One of Ariel Sharon’s least-understood strengths as a leader is his mastery of the art of ambiguity. Despite his popular image of bulldog stubbornness, Sharon has managed throughout his career to be many things to many different people around him, maneuvering nimbly from one crisis to the next, keeping friend and foe alike forever guessing, and always landing on his feet. That, more than anything, is the secret to the amazing stability of his tenure as prime minister during three of the most difficult years in Israel’s history.
Perhaps that is the reason that his plan for Israeli disengagement from Gaza and parts of the West Bank, which he dropped like a bombshell on the Israeli political scene last week, has been greeted around the world with more puzzlement than cheers — or jeers, for that matter. Sharon’s fans and detractors alike find it hard to believe that the man most identified with the West Bank and Gaza settlement enterprise is now proposing to begin dismantling his life’s work. Advocates on both sides are certain he’s up to another one of his tricks. Besides, the man arouses such visceral emotions among his fellow Israelis that those who like his plan find it hard to praise him for it, and those who hate it can’t find it in themselves to break with their hero over it.
Responses outside Israel are just as confused. To much of the world, the solution to the continuing Israeli-Palestinian violence seems simple: Let Israel withdraw to its 1967 borders and allow the creation of a Palestinian state on the other side; as for messy details like how the borders are policed and what becomes of the refugees, reasonable people ought to be able to work those out. For those who view the conflict this way, Sharon’s plan just doesn’t go far enough to be meaningful. It appears to them as a mere stalling tactic, offering aspirin to cure a cancer.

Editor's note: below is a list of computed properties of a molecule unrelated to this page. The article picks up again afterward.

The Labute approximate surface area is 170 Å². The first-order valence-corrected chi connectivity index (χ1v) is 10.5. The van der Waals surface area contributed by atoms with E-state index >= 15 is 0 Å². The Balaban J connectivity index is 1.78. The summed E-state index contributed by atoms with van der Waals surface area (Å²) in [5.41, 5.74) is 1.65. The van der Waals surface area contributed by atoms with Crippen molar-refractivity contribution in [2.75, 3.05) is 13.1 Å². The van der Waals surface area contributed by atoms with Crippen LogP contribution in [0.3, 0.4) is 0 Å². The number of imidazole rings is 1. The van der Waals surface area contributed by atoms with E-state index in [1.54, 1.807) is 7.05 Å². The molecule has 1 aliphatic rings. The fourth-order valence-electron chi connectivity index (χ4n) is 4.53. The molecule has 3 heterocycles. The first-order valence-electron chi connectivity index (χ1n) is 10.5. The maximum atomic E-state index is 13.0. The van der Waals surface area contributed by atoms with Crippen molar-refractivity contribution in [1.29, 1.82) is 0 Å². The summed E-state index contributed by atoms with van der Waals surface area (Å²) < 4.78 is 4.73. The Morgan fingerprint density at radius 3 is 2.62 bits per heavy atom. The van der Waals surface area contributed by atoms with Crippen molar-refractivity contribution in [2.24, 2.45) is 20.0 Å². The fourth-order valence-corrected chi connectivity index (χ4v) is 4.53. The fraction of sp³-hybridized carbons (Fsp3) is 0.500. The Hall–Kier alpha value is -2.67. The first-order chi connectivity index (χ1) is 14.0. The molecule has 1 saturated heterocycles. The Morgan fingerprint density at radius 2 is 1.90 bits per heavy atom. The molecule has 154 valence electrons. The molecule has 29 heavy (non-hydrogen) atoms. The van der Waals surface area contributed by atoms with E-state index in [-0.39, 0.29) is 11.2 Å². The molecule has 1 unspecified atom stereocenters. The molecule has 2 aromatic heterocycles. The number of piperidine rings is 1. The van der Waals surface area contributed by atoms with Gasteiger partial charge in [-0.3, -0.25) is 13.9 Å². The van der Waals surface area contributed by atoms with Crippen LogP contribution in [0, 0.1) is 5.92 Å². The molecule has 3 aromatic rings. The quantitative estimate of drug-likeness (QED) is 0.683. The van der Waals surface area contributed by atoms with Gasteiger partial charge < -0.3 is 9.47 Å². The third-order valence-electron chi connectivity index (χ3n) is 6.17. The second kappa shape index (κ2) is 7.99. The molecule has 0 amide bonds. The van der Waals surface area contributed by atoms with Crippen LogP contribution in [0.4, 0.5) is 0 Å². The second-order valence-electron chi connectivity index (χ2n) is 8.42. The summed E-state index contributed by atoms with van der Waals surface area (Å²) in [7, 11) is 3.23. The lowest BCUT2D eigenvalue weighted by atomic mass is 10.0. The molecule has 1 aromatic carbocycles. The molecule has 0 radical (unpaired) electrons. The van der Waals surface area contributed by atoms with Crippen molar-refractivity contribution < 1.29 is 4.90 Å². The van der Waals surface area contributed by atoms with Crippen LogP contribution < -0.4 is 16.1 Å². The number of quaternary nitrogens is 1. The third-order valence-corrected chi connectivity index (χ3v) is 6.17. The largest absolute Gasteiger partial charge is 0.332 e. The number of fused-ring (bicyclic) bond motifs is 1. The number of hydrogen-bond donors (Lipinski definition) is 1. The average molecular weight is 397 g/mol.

Tellingly, the most forceful responses so far have come precisely from those with the most direct stake in the outcome of the current crisis. The Palestinian prime minister, Ahmed Qurei, and the Egyptian foreign minister, Ahmed Maher, have both hailed Sharon’s initiative as a promising first step that could open the door to broader compromise and, just possibly, an eventual peace agreement. Leaders of the West Bank settler movement have declared war on the plan for precisely the same reason. After standing their ground through years of empty talk and dozens of grand-sounding peace plans that all came to naught, the settlers see Sharon offering the first concrete answer to the question of how you start moving Israelis from here to there. And they are terrified of where it will lead.
Whether Sharon’s plan actually leads to a broader peace depends on many factors, most of them beyond his control. He could be indicted and be forced to step down in the coming months, leaving the job undone. He could, as many critics charge, implement a limited withdrawal that leaves the Palestinians behind a series of walls and fences, angrier than ever and more determined to wreak vengeance — though far less able to reach Israel’s cities and wreak their mayhem. Or he could, given a sensible response on the Palestinian side, move on to another stage of withdrawal and then another. That could eventually lead, as one of Sharon’s top aides reportedly told a group of visitors last week, toward something resembling Yossi Beilin’s sweeping Geneva proposal for full withdrawal and full peace. If the Palestinians will it, it need not be a dream.
If the Palestinians show a willingness to start behaving responsibly and restraining their terrorists, the Sharon aide reportedly said, anything is possible. In any event, the Palestinians and their allies will no longer be able to say, as they have until now, that the problem in the region is Israel’s supposed lust for land and refusal to give up settlements. If Sharon does what he says he will, Israel’s intentions need no longer be the issue.